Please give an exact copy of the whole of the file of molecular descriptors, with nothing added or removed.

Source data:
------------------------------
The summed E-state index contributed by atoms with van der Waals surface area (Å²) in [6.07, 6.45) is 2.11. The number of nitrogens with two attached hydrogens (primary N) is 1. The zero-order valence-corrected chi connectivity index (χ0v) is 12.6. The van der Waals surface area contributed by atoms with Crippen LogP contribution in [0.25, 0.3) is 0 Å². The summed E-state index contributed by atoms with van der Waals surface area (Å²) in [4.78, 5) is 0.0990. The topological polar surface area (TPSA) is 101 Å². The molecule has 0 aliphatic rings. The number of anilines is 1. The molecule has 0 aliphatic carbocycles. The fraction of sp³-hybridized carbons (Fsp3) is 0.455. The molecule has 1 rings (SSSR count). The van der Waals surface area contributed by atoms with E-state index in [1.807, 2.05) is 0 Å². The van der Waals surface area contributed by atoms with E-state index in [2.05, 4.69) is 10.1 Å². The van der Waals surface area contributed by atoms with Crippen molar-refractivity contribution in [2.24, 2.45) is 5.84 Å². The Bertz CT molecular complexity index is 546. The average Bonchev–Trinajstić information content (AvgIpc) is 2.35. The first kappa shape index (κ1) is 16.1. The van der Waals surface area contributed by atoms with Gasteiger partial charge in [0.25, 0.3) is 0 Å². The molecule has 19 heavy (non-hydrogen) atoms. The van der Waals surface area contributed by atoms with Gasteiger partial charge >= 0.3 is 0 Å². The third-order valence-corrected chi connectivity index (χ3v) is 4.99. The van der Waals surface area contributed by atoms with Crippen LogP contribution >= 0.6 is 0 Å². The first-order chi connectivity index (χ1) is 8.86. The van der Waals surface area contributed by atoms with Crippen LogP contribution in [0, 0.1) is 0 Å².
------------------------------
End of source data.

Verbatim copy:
The summed E-state index contributed by atoms with van der Waals surface area (Å²) in [6.07, 6.45) is 2.11. The number of nitrogens with two attached hydrogens (primary N) is 1. The zero-order valence-corrected chi connectivity index (χ0v) is 12.6. The van der Waals surface area contributed by atoms with Crippen LogP contribution in [0.25, 0.3) is 0 Å². The summed E-state index contributed by atoms with van der Waals surface area (Å²) in [4.78, 5) is 0.0990. The topological polar surface area (TPSA) is 101 Å². The molecule has 0 aliphatic rings. The number of anilines is 1. The molecule has 0 aliphatic carbocycles. The fraction of sp³-hybridized carbons (Fsp3) is 0.455. The molecule has 1 rings (SSSR count). The van der Waals surface area contributed by atoms with E-state index in [1.807, 2.05) is 0 Å². The van der Waals surface area contributed by atoms with E-state index in [2.05, 4.69) is 10.1 Å². The van der Waals surface area contributed by atoms with Crippen molar-refractivity contribution in [2.24, 2.45) is 5.84 Å². The Bertz CT molecular complexity index is 546. The average Bonchev–Trinajstić information content (AvgIpc) is 2.35. The first kappa shape index (κ1) is 16.1. The van der Waals surface area contributed by atoms with Gasteiger partial charge in [0.25, 0.3) is 0 Å². The molecule has 19 heavy (non-hydrogen) atoms. The van der Waals surface area contributed by atoms with Gasteiger partial charge >= 0.3 is 0 Å². The third-order valence-corrected chi connectivity index (χ3v) is 4.99. The van der Waals surface area contributed by atoms with Crippen LogP contribution >= 0.6 is 0 Å². The first-order chi connectivity index (χ1) is 8.86. The van der Waals surface area contributed by atoms with Crippen LogP contribution in [0, 0.1) is 0 Å².